Friendship

In the Buddha’s teachings, there are four kinds of friends: friends who treat you like a flower, friends who act like a balance, friends who are like the mountains, and friends who are like the earth.

Friends who treat you like a flower

We all enjoy flowers, especially when they are fresh. We put them in vases to decorate our homes, we give them to our loved ones to express our affection, and we may even wear them in our hair. However, when the flowers wilt, we toss them out like trash. Some people treat their friends like this. They are delighted as long as their friends can fulfill certain needs of theirs, but when their friends outlive their usefulness, they toss them out like wilted flowers. 

It is so habitual for us to love what is beautiful and scorn what is not. Curbing this tendency is a significant step in making and maintaining friendships that will last a lifetime.

Friends who act like a balance

There are, then, some people who act like a scale and continually compare themselves to their friends. They are envious when they perceive their friends to be doing better than they are, and are boastful when they feel like the scale is tipping in their own direction. The scale will never be balanced, for these people are not content unless they have “one-upped” their friends. This kind of judging and comparing within a friendship is quite damaging.

Friends who are like the mountains

Some friends are analogous to mountains. Like mountains that are full of rich ore, flowers and wildlife, these friends are full of treasures and wonders. With these friends, we are constantly reminded of the beauty and diversity of life. We can learn a lot in these friendships.

Friends who are like the earth

Some friends are like the great earth that lets everything grow in its rich soil. Such friends can help us grow in our wisdom and strengthen our character.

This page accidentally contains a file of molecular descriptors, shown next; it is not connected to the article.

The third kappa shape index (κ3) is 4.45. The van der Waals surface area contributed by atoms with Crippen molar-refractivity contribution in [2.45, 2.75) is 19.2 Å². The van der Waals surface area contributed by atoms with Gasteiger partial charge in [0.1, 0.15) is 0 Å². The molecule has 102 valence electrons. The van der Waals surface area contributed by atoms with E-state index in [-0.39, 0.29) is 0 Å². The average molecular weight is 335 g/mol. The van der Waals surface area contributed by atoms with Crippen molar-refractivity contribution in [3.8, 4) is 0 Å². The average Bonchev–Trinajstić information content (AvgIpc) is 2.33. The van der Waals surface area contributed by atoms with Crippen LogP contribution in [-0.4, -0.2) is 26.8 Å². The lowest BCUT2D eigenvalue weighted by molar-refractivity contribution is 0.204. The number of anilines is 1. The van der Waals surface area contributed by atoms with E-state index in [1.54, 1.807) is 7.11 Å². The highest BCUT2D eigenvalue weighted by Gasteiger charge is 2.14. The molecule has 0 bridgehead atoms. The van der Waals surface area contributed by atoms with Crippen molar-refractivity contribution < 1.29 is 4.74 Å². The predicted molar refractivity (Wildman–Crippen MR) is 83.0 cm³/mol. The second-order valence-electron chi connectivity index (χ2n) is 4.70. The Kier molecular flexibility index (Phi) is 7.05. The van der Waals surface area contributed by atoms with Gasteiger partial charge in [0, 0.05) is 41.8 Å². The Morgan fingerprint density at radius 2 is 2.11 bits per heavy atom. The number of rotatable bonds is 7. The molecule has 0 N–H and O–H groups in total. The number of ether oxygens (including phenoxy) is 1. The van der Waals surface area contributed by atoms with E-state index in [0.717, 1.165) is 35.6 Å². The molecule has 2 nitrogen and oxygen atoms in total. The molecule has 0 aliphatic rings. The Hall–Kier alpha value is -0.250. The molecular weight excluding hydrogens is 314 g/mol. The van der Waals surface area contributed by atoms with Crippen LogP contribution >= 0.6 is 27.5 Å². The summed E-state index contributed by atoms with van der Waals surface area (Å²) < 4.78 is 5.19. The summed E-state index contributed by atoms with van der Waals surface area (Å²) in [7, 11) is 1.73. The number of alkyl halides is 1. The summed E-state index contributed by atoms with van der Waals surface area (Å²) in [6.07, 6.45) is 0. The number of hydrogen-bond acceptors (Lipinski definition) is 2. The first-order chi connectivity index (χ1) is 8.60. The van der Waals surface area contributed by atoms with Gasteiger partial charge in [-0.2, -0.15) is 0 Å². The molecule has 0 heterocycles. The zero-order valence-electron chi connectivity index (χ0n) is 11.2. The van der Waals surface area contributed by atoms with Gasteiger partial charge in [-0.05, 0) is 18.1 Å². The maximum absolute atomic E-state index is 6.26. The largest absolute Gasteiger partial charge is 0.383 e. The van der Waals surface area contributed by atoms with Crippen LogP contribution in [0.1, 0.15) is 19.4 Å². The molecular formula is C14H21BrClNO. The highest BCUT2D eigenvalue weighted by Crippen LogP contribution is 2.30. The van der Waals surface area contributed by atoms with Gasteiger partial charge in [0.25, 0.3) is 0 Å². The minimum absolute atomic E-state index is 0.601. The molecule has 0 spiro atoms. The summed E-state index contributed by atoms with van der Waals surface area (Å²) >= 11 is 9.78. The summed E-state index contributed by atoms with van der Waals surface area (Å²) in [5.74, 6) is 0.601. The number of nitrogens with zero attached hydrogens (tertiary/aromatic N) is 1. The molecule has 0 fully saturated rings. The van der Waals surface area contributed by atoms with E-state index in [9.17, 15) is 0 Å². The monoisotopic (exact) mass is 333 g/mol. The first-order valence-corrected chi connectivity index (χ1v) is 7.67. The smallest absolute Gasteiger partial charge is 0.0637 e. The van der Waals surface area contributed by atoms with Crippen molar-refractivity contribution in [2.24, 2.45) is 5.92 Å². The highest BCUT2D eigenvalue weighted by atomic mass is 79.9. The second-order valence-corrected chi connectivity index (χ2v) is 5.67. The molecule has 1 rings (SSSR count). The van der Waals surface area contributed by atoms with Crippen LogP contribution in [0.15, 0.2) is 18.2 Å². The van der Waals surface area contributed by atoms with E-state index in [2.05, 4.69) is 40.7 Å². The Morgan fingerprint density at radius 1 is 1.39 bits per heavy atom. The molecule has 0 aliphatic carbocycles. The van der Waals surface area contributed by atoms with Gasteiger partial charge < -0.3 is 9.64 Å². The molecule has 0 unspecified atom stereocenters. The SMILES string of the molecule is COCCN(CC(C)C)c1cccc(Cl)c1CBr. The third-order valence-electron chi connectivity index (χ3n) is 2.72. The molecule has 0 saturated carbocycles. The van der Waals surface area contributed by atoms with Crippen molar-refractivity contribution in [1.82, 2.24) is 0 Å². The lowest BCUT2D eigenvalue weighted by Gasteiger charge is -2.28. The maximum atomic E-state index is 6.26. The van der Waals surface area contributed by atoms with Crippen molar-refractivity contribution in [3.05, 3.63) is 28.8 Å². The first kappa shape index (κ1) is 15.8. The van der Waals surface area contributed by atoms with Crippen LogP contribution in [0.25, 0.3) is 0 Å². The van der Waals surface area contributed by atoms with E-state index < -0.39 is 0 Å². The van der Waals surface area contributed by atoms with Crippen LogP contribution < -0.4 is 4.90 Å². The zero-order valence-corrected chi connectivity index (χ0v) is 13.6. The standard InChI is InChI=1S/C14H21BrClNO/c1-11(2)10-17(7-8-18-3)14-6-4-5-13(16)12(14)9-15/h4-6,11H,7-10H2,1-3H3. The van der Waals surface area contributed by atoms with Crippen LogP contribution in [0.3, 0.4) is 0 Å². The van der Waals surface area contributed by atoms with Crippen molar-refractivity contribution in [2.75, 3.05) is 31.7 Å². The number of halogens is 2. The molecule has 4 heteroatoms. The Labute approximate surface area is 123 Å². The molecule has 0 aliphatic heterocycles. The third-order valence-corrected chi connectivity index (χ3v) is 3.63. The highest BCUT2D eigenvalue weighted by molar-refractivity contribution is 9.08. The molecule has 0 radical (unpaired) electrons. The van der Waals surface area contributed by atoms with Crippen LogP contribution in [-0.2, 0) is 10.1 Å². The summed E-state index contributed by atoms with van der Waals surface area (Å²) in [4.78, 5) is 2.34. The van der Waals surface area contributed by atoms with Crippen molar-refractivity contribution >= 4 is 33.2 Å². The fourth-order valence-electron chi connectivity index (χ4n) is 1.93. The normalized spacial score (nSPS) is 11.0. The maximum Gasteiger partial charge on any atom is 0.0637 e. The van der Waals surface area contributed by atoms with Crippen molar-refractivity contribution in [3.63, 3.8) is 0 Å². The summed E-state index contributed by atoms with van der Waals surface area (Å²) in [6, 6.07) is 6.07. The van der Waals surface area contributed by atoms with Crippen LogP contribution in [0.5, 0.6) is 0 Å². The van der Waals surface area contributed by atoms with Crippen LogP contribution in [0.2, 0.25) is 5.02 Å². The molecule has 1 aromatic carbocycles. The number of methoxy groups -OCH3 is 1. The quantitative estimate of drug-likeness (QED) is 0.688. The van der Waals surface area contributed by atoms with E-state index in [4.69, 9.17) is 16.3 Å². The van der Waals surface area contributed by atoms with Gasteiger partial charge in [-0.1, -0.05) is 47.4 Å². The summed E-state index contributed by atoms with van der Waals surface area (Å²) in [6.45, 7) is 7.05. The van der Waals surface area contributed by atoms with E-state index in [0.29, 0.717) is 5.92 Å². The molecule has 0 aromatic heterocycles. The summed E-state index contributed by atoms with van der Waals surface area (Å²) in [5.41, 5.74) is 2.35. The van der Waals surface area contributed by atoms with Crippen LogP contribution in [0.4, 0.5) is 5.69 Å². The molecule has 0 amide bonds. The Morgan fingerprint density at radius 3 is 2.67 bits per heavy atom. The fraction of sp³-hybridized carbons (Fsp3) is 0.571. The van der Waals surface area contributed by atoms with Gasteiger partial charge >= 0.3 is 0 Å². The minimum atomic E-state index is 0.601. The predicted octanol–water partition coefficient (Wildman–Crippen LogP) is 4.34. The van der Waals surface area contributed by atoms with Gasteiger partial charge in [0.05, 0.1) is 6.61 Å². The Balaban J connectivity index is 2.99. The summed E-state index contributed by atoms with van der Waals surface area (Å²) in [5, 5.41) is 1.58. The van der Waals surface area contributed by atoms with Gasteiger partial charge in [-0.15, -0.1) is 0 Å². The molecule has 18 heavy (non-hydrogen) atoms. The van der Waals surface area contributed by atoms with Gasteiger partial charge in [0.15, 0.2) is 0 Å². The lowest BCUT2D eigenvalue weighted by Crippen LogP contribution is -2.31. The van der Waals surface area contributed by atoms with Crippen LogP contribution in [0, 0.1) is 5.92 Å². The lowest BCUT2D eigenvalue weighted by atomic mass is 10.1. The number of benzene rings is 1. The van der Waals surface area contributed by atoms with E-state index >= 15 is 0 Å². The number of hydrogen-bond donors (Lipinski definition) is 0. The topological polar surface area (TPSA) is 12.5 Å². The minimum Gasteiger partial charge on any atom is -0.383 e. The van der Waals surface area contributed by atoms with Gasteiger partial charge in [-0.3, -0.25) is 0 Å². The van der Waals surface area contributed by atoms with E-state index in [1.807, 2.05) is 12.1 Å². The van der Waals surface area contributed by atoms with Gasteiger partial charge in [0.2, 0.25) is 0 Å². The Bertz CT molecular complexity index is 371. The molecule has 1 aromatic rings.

The Agamas speak of the four kinds of friends that should be cultivated.

The first kind is friends that can help us tell right from wrong. They let us know when our conduct is admirable and are not afraid to tell us when we behave poorly. Such friends help us stay on the right path.

The second kind is friends that are compassionate and caring. They give us moral support during our trying times. They are also happy for us when we are doing well.

The third kind is friends that are always ready to extend a helping hand. They are pillars of strength. They help us stay focused and come to our aid when we are lost.

The fourth kind is friends that share our aspirations. Such friends provide us with encouragement and are not hesitant to share their time and resources. Good friends can help us discover our capacity for connection. When we cultivate these relationships properly, we will be experts at living affinity.

Although we should still show kindness and compassion to all of these people, it is not wise to keep their company. Friendships should be based on mutual affinity, not one-sided effort. Real friendships are an actual and resounding expression of true joy. Our capacity to create and nurture affinity is infinite; we simply need to uncover the wisdom and motivation to do so.

A key element for us as we strive to relate to each other in more appropriate and expansive ways is the way we regard and manage our emotions.

No relationship is barren of emotions, and it is essential that they are investigated and handled with wisdom. We need explore the wisdom of managing our emotions, with hope that we can all handle our relationships with increased skill, so that all beings can benefit from our ever-expanding ability to love.